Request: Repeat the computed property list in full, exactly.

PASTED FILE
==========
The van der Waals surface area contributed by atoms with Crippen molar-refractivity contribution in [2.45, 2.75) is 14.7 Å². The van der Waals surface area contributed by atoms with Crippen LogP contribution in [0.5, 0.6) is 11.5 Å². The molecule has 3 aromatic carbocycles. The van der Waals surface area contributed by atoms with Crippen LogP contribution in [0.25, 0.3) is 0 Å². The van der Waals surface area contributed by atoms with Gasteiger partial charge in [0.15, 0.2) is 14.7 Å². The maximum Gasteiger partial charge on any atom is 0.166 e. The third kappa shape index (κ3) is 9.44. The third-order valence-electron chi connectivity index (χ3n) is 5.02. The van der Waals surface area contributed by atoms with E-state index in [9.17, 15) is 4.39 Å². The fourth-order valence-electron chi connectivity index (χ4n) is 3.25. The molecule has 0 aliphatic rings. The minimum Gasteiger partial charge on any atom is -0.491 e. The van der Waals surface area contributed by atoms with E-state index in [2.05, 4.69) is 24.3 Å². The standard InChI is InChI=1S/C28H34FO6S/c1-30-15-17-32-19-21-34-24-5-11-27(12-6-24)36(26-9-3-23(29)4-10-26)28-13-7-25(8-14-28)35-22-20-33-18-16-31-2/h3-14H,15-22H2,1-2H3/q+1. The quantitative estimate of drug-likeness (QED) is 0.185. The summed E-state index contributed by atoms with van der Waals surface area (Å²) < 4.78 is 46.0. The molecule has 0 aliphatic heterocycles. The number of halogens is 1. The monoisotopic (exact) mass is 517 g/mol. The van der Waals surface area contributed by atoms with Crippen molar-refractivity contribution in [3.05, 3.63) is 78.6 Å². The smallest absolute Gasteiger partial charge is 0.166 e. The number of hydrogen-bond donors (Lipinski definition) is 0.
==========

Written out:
The van der Waals surface area contributed by atoms with Crippen molar-refractivity contribution in [2.45, 2.75) is 14.7 Å². The van der Waals surface area contributed by atoms with Crippen LogP contribution in [0.5, 0.6) is 11.5 Å². The molecule has 3 aromatic carbocycles. The van der Waals surface area contributed by atoms with Crippen LogP contribution in [0.25, 0.3) is 0 Å². The van der Waals surface area contributed by atoms with Gasteiger partial charge in [0.15, 0.2) is 14.7 Å². The maximum Gasteiger partial charge on any atom is 0.166 e. The third kappa shape index (κ3) is 9.44. The third-order valence-electron chi connectivity index (χ3n) is 5.02. The van der Waals surface area contributed by atoms with E-state index in [9.17, 15) is 4.39 Å². The fourth-order valence-electron chi connectivity index (χ4n) is 3.25. The molecule has 0 aliphatic rings. The minimum Gasteiger partial charge on any atom is -0.491 e. The van der Waals surface area contributed by atoms with E-state index in [2.05, 4.69) is 24.3 Å². The standard InChI is InChI=1S/C28H34FO6S/c1-30-15-17-32-19-21-34-24-5-11-27(12-6-24)36(26-9-3-23(29)4-10-26)28-13-7-25(8-14-28)35-22-20-33-18-16-31-2/h3-14H,15-22H2,1-2H3/q+1. The quantitative estimate of drug-likeness (QED) is 0.185. The summed E-state index contributed by atoms with van der Waals surface area (Å²) < 4.78 is 46.0. The molecule has 0 aliphatic heterocycles. The number of halogens is 1. The monoisotopic (exact) mass is 517 g/mol. The van der Waals surface area contributed by atoms with Crippen molar-refractivity contribution in [3.05, 3.63) is 78.6 Å². The smallest absolute Gasteiger partial charge is 0.166 e. The number of hydrogen-bond donors (Lipinski definition) is 0.